Philip Hamburger

Maurice & Hilda Friedman Professor of Law

Philip Hamburger

Philip
Hamburger
Maurice & Hilda Friedman Professor of Law

Philip Hamburger is the Maurice and Hilda Friedman Professor of Law at Columbia Law School. He is a leading scholar of constitutional law and its history, who works on many topics, including religious liberty, freedom of speech, academic censorship, judicial review, the office and duty of judges, administrative power, and the early development of liberal thought. His books are Separation of Church and State, Harvard, 2002; Law and Judicial Duty, Harvard, 2008; Is Administrative Law Unlawful?, Chicago, 2014; The Administrative Threat (Encounter Books 2017); Liberal Suppression: Section 501(c)(3) and the Taxation of Speech (Chicago University Press 2018); Purchasing Submission (forthcoming).

Here are a few book awards over the years: Bradley Prize, 2017; Hayek Book Prize, 2016, for "Is Administrative Law Unlawful?"; Henry Paolucci/Walter Bagehot Book Award, 2009, for "Law and Judicial Duty"; Sutherland Prize, 1994 (awarded 1995) for “Revolution and Judicial Review: Chief Justice Holt’s Opinion in City of London v. Wood”; Prompter Honoris Respectum, 1994; Sutherland Prize, 1989 (awarded 1991), for “The Development of the Nineteenth Century Consensus Theory of Contract”.

Before coming to the Law School, Hamburger was the John P. Wilson Professor at the University of Chicago Law School, where he was the director of the Bigelow Program and the director of the Legal History Program. Earlier, he was the Oswald Symyster Colclough Research Professor at George Washington University Law School and a professor at the University of Connecticut Law School.

He has been a visiting professor at the University of Virginia Law School and at Northwestern Law School, where he was the Jack N. Pritzker Distinguished Visiting Professor of Law. Earlier, he practiced law in Philadelphia, specializing in business and corporate tax.

Education
  • J.D., Yale Law School, 1982
  • B.A., Princeton University, 1979
Areas of Expertise
  • Constitutional law
  • First Amendment
  • Administrative law
  • Legal history
Publications
  • Purchasing Submission (forthcoming)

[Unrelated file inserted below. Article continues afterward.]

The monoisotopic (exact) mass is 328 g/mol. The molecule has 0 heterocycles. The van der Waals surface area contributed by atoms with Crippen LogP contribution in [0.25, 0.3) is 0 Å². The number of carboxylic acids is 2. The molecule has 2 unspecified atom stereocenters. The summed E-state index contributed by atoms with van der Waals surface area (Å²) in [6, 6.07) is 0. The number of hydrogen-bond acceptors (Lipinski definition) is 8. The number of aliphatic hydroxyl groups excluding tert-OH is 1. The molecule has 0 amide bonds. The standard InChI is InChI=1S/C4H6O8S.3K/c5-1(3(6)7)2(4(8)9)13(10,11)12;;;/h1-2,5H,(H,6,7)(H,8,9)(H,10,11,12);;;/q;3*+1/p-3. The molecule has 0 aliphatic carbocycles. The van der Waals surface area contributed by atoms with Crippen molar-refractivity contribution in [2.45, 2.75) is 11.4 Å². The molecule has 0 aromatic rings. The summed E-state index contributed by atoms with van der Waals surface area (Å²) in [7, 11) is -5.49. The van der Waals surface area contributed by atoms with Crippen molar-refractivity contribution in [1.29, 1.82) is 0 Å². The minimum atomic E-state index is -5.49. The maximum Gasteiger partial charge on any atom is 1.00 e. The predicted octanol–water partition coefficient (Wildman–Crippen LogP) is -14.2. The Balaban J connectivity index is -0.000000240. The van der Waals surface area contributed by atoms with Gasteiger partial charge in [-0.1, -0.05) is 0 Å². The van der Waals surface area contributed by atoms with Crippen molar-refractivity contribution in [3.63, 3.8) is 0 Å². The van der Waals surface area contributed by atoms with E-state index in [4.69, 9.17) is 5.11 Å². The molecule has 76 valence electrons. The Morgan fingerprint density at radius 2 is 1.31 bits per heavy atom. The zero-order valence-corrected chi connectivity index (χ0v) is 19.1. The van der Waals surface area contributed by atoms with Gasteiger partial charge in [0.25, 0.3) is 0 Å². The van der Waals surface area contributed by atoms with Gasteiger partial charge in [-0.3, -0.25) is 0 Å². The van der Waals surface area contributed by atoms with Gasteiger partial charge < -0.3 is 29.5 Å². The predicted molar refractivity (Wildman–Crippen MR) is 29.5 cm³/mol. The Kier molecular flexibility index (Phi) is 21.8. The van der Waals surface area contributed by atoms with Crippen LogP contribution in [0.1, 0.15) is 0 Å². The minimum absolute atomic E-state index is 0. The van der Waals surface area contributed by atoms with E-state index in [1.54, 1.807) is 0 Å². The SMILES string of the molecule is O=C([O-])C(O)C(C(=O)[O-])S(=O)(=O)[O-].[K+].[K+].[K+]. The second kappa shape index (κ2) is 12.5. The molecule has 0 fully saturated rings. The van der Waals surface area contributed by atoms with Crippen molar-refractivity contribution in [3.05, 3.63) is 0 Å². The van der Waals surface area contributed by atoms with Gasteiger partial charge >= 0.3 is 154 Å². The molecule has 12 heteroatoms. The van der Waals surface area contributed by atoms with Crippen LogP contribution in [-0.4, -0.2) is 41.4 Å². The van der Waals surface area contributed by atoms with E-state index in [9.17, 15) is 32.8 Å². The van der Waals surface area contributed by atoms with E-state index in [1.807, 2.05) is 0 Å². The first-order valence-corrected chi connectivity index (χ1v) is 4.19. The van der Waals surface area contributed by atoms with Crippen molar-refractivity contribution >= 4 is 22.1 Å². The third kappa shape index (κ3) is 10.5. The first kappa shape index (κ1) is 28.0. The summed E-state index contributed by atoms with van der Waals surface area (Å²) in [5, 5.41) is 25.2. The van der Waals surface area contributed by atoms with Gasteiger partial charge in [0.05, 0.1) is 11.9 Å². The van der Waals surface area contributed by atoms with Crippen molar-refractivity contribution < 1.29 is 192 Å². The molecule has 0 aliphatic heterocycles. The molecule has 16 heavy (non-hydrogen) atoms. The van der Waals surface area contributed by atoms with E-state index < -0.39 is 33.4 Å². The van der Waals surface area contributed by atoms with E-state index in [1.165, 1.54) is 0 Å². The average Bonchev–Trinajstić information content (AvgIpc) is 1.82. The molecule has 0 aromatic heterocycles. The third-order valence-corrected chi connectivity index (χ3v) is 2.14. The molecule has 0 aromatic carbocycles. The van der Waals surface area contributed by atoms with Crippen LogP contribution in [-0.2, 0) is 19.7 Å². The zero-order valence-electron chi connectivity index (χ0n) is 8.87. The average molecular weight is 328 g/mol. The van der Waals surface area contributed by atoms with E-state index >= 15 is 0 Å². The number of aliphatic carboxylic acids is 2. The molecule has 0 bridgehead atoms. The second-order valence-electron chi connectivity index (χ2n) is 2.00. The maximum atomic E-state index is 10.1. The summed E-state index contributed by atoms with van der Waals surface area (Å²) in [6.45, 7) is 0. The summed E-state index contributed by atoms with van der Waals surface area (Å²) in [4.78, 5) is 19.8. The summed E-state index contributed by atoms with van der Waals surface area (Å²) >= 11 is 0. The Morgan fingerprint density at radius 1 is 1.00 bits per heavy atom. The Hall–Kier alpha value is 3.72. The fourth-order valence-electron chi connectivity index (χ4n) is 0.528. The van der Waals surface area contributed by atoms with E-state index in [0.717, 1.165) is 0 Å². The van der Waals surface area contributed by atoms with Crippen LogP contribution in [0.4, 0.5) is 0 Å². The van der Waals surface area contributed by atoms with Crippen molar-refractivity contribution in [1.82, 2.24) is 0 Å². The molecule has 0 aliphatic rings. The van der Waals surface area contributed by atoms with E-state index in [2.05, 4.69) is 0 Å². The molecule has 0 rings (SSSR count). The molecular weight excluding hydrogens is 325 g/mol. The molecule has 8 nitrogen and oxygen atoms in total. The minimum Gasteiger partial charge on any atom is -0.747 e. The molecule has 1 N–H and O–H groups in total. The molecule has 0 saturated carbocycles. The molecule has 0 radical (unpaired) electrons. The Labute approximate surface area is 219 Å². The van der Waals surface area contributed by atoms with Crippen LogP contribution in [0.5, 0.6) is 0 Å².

• Liberal Suppression: Section 501(c)(3) and the Taxation of Speech (Chicago University Press 2018)
  • The Administrative Threat (Encounter Books 2017)
  • Is Administrative Law Unlawful?, University of Chicago Press, 2014
  • Law and Judicial Duty, Harvard University Press, 2008
  • Separation of Church and State, Harvard University Press, 2002
  • “The Administrative Evasion of Procedural Rights,”11 NYU Journal of Law and Liberty 915 (2018)
  •  “Prejudice and the Blaine Amendments,” First Things (June 20, 2017)
  • “How Government Agencies Usurp Our Rights” City Journal (Winter 2017)
  • “Early Prerogative and Administrative Power: A Response to Paul Craig,” 81 Missouri Law Review 939 (2016)
  • “Chevron Bias,” 84 George Washington Law Review 1187 (2016)
  • “Vermeule Unbound,” Texas Law Review: See Also (2016)
  • “Exclusion and Equality: How Exclusion from the Political Process Renders Religious Liberty Unequal,” 90 Notre Dame Law Review 1919 (2015)
  • “Inversion of Rights and Power,” 63 Buffalo Law Review 731 (2015)
  • “The Second Commerce Clause,” SSRN (2014)
  • “IRB Licensing,” in Who's Afraid of Academic Freedom?, Columbia University Press, 2014
  • "Commentary on the AAUP Statement on Corporate Funding of Academic Research," Free to Teach, Free to Learn, 51 (ACTA, 2013)
  • "Unconstitutional Conditions: The Irrelevance of Consent," Virginia Law Review, 2012
  • "Judicial Office and the Liberty Protected by Law," Liberty Law Forum (Dec.12, 2011)
  • "Judicial Office," 6 Journal of Law, Philosophy and Culture 53 (2011)
  • "Privileges or Immunities,” Northwestern Law Review, 2011
  • "A Tale of Two Paradigms: Judicial Review and Judicial Duty," 78 George Washington Law Review 1162 (2010)
  • “Beyond Protection,” Columbia Law Review, 2009
  • “Getting Permission,” Northwestern Law Review, 2007
  • “Religious Freedom in Philadelphia,” Emory Law Journal, 2005
  • “The New Censorship: Institutional Review Board,” Supreme Court Review, 2004
  • "Against Separation," 155 Public Interest 177 (2004)
  • “More is Less,” Virginia Law Review, 2004
  • "Illiberal Liberalism: Liberal Theology, Anti-Catholicism, & Church Property," 12 Journal of Contemporary Legal Issues, 693-725 (2002)
  • “Liberality,” 78 Texas Law Review 1215, 2000
  • “Revolution and Judicial Review: Chief Justice Holt’s Opinion in City of London v. Wood,” 94 Columbia Law Review 2091, 1994
  • “Trivial Rights,” 70 Notre Dame Law Review 1, 1994
  • “Natural Rights, Natural Law, and American Constitutions,” 102 Yale Law Journal 907, 1993
  • "A Constitutional Right of Religious Exemption: An Historical Perspective," 60 George Washington Law Review 915 (1992)
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Courses
Advanced Constitutional Law: Religious Liberty
Constitutional Law
Reading Group in the American Constitutional Tradition
S. Constitutional Ideas of the Founding Era
S. Survey of American Legal History, 1620-1870